Just 34% of the public approve of the job President Trump is doing, as his support among Republicans and independents tumbles, according to the April IBD/TIPP poll. Fifty six percent disapprove of the job he's doing. Approval ratings for a president haven't been this low since President Bush's last months in office.
Last month, 40% of independents approved of the job Trump is doing; just 29% approve today. Among Republicans, Trump's job approval is 74%, which represents a 14-point decline from last month.
The latest IBD/TIPP poll was taken from March 24-30, and includes responses from 904 people across the country, giving it a margin of error of +/-3.3 percentage points.
Across the board, the poll has bad news for Trump.
He lost significant support among his strongest backers: white men (which dropped from 58% in March to 49% today), and rural America, which went from 56% to 41% today.
Just over a third (37%) rate Trump's handling of the economy as "good" or "excellent," which is down from 43% last month. Only a quarter of those polled give him top marks on his handling of health care.
And 35% now say that Trump is providing strong leadership for the country, compared with 49% who say it is weak.
Satisfaction with the direction of the country has also taken a sharp turn for the worse. It had climbed to 50% in February — the first time it had been that high in years — but is now back down to 39%.
"As his ambitious agenda encounters some obstacles in Congress, President Trump's approval ratings have declined," said Raghavan Mayur, president of TechnoMetrica who directs the IBD/TIPP Poll. "For instance, the inability of Congress to pass the proposed health care bill has weighed down Americans' approval of Trump's overall performance as president.
"Also, some Americans had hoped that he and Congress would take up tax reform first, rather than wait for health care reform. The media's persistently negative coverage of President Trump, especially regarding the ongoing Russian investigation, has also taken a toll on his approval numbers."
Budget and Health Care Disapproval
Trump's budget proposal gets a big thumbs down as well. When asked whether they support his overall plan to shift $54 billion from domestic programs to the military, 61% said they opposed this, while only 34% backed that plan.
The health bill he pushed along with House Speaker Paul Ryan — which Ryan pulled from the floor without a vote last week — doesn't fare much better. Just 25% of those who've followed the story closely say the bill would improve the nation's health care system. A bare majority of Republicans (52%) say it would.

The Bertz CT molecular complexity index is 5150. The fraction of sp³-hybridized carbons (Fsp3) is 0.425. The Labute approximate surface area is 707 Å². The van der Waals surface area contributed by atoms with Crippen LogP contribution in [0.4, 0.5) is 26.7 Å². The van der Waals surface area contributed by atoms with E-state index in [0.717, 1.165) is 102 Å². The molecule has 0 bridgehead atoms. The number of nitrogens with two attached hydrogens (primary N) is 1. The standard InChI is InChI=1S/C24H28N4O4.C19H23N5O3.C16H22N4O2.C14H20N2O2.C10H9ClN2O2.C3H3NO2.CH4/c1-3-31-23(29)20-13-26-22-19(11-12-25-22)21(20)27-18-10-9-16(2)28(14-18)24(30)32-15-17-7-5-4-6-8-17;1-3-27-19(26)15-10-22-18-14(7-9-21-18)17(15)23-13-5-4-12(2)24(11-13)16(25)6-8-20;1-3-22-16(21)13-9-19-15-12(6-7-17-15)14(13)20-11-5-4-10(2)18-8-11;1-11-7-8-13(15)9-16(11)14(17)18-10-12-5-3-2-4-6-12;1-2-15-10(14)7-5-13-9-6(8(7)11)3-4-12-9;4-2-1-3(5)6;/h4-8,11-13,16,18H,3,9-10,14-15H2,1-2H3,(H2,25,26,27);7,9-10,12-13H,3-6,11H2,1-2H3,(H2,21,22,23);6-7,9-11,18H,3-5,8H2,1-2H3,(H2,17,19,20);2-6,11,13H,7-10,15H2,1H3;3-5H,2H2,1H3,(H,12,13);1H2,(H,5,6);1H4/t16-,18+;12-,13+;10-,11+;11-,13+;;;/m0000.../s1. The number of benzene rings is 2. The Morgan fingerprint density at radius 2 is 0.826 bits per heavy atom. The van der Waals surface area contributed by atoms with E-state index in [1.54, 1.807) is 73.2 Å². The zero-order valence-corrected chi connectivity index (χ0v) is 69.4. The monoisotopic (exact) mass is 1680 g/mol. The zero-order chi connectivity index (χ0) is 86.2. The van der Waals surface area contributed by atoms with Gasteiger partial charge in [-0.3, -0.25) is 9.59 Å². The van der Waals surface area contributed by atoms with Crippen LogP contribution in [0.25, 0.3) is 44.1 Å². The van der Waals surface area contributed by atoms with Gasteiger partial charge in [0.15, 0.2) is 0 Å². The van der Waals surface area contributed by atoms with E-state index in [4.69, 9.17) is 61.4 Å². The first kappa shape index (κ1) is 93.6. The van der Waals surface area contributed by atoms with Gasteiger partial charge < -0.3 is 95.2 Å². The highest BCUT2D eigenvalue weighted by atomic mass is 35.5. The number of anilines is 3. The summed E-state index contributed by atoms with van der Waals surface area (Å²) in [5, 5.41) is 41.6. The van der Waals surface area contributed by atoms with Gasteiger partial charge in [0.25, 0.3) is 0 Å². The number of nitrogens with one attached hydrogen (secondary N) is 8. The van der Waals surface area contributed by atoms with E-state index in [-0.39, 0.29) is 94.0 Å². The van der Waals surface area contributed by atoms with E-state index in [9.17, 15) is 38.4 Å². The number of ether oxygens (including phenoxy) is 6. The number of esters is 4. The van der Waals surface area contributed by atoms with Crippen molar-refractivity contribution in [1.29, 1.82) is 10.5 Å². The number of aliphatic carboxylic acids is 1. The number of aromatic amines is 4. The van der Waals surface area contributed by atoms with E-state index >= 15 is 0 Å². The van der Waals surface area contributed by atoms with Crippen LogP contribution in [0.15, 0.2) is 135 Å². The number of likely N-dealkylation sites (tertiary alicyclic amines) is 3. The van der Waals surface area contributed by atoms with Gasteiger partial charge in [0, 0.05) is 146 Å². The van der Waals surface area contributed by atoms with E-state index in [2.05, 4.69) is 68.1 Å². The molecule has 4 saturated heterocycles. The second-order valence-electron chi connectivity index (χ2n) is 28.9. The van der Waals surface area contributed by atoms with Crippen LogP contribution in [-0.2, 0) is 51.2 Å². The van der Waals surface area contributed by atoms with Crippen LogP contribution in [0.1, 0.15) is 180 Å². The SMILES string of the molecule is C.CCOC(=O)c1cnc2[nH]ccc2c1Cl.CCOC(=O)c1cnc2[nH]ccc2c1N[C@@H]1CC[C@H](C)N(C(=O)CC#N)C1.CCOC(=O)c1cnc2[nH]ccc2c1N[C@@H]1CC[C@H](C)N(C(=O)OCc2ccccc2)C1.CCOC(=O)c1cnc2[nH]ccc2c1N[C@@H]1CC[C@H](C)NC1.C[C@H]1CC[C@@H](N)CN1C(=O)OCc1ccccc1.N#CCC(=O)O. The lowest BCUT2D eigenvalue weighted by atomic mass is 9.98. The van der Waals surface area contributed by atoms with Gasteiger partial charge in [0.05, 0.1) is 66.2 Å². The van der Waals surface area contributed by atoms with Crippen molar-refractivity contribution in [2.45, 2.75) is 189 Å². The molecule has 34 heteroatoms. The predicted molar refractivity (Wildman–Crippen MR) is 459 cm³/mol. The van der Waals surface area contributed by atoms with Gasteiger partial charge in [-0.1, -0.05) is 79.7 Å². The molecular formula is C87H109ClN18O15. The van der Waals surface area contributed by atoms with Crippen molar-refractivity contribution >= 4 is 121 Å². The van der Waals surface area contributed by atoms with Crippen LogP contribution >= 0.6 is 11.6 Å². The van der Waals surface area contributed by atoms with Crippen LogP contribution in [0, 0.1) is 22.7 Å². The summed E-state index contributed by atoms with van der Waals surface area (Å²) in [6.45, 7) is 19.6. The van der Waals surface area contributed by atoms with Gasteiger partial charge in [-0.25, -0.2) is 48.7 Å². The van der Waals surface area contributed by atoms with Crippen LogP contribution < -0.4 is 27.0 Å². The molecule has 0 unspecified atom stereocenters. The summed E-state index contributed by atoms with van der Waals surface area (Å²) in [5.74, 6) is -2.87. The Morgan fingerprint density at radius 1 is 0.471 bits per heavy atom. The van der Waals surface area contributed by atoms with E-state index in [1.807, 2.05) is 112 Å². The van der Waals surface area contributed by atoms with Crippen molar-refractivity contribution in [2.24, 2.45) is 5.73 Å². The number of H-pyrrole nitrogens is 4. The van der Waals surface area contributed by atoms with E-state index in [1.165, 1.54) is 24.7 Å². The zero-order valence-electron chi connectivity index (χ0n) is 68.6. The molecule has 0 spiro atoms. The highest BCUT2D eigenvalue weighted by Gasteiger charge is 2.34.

On the specific features of the bill, the public gives only tepid support for what were supposed to be its biggest selling points — getting rid of the individual and employer mandates (51% and 53%, respectively). And an overwhelming 91% want to keep ObamaCare's protections for those with pre-existing conditions.
But only 35% support the bill's proposal to replace ObamaCare's income-based subsidies with tax credits based on age.
The public also appears more upbeat about ObamaCare itself. Half of those following the story say ObamaCare is sustainable if left alone, while only 48% say it isn't.
What's more, 43% say they'd be less likely to vote to re-elect those representatives in Congress who voted to repeal ObamaCare. That compares with 30% who say a repeal vote would increase their support.
Russian Interference But No Obama Surveillance
Trump is also taking his lumps on the issue of Russian meddling with the election.
Of those following the story closely, 50% now say that the outcome of the election was "influenced by Russia." When IBD asked this question in January, 50% said Russia didn't influence the outcome.
The shift is largely due to changing views of independents. In January, 54% said Russia didn't have any influence on the election. Now, 51% of independents think it did.
Trump also gets little support for his contention that President Obama surveilled Trump and his team before the inauguration. Just 38% say it's likely that Obama did that, while 59% say it's not likely.
Fewer than half (44%) believe Obama administration holdovers have been leaking classified information in order to undermine the current administration.
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